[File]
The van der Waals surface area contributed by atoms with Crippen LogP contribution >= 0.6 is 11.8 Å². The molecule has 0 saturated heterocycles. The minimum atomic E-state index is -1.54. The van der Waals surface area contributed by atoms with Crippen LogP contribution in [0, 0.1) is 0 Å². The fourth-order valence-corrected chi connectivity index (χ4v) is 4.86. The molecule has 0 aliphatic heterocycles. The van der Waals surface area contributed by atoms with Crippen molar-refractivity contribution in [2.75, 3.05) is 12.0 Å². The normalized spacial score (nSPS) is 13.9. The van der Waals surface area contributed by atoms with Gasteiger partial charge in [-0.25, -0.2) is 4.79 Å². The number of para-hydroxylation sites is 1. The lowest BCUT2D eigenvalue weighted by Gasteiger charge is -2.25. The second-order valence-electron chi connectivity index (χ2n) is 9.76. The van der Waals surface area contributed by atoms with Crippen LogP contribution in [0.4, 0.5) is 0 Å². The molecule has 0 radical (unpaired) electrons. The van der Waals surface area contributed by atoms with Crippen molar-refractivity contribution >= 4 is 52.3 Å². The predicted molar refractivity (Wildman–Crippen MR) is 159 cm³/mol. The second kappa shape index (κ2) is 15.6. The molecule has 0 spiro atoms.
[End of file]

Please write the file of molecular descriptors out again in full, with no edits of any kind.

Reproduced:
The van der Waals surface area contributed by atoms with Crippen LogP contribution >= 0.6 is 11.8 Å². The molecule has 0 saturated heterocycles. The minimum atomic E-state index is -1.54. The van der Waals surface area contributed by atoms with Crippen LogP contribution in [0, 0.1) is 0 Å². The fourth-order valence-corrected chi connectivity index (χ4v) is 4.86. The molecule has 0 aliphatic heterocycles. The van der Waals surface area contributed by atoms with Crippen molar-refractivity contribution in [2.75, 3.05) is 12.0 Å². The normalized spacial score (nSPS) is 13.9. The van der Waals surface area contributed by atoms with Gasteiger partial charge in [-0.25, -0.2) is 4.79 Å². The number of para-hydroxylation sites is 1. The lowest BCUT2D eigenvalue weighted by Gasteiger charge is -2.25. The second-order valence-electron chi connectivity index (χ2n) is 9.76. The van der Waals surface area contributed by atoms with Crippen LogP contribution in [0.4, 0.5) is 0 Å². The molecule has 0 radical (unpaired) electrons. The van der Waals surface area contributed by atoms with Crippen molar-refractivity contribution >= 4 is 52.3 Å². The predicted molar refractivity (Wildman–Crippen MR) is 159 cm³/mol. The second kappa shape index (κ2) is 15.6. The molecule has 0 spiro atoms.